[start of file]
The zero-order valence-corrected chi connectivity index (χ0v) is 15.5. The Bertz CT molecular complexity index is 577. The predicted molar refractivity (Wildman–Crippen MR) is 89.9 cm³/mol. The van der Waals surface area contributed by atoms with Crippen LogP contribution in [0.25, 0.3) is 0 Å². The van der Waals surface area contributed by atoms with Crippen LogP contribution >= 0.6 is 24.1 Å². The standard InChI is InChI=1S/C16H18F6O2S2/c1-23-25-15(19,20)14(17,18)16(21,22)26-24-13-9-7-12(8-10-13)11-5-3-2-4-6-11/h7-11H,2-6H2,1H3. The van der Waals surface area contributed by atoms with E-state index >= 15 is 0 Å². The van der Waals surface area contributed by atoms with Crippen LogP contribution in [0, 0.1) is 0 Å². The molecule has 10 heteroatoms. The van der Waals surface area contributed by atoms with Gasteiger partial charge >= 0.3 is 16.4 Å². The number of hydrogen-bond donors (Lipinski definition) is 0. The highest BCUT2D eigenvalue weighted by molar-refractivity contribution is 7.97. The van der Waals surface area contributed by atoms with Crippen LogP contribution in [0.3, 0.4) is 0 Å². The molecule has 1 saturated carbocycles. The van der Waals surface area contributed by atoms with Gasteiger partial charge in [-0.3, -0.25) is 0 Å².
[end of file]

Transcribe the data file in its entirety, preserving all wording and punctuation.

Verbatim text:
The zero-order valence-corrected chi connectivity index (χ0v) is 15.5. The Bertz CT molecular complexity index is 577. The predicted molar refractivity (Wildman–Crippen MR) is 89.9 cm³/mol. The van der Waals surface area contributed by atoms with Crippen LogP contribution in [0.25, 0.3) is 0 Å². The van der Waals surface area contributed by atoms with Crippen LogP contribution >= 0.6 is 24.1 Å². The standard InChI is InChI=1S/C16H18F6O2S2/c1-23-25-15(19,20)14(17,18)16(21,22)26-24-13-9-7-12(8-10-13)11-5-3-2-4-6-11/h7-11H,2-6H2,1H3. The van der Waals surface area contributed by atoms with E-state index >= 15 is 0 Å². The van der Waals surface area contributed by atoms with Crippen LogP contribution in [0, 0.1) is 0 Å². The molecule has 10 heteroatoms. The van der Waals surface area contributed by atoms with Gasteiger partial charge >= 0.3 is 16.4 Å². The number of hydrogen-bond donors (Lipinski definition) is 0. The highest BCUT2D eigenvalue weighted by molar-refractivity contribution is 7.97. The van der Waals surface area contributed by atoms with Crippen LogP contribution in [0.3, 0.4) is 0 Å². The molecule has 1 saturated carbocycles. The van der Waals surface area contributed by atoms with Gasteiger partial charge in [-0.3, -0.25) is 0 Å².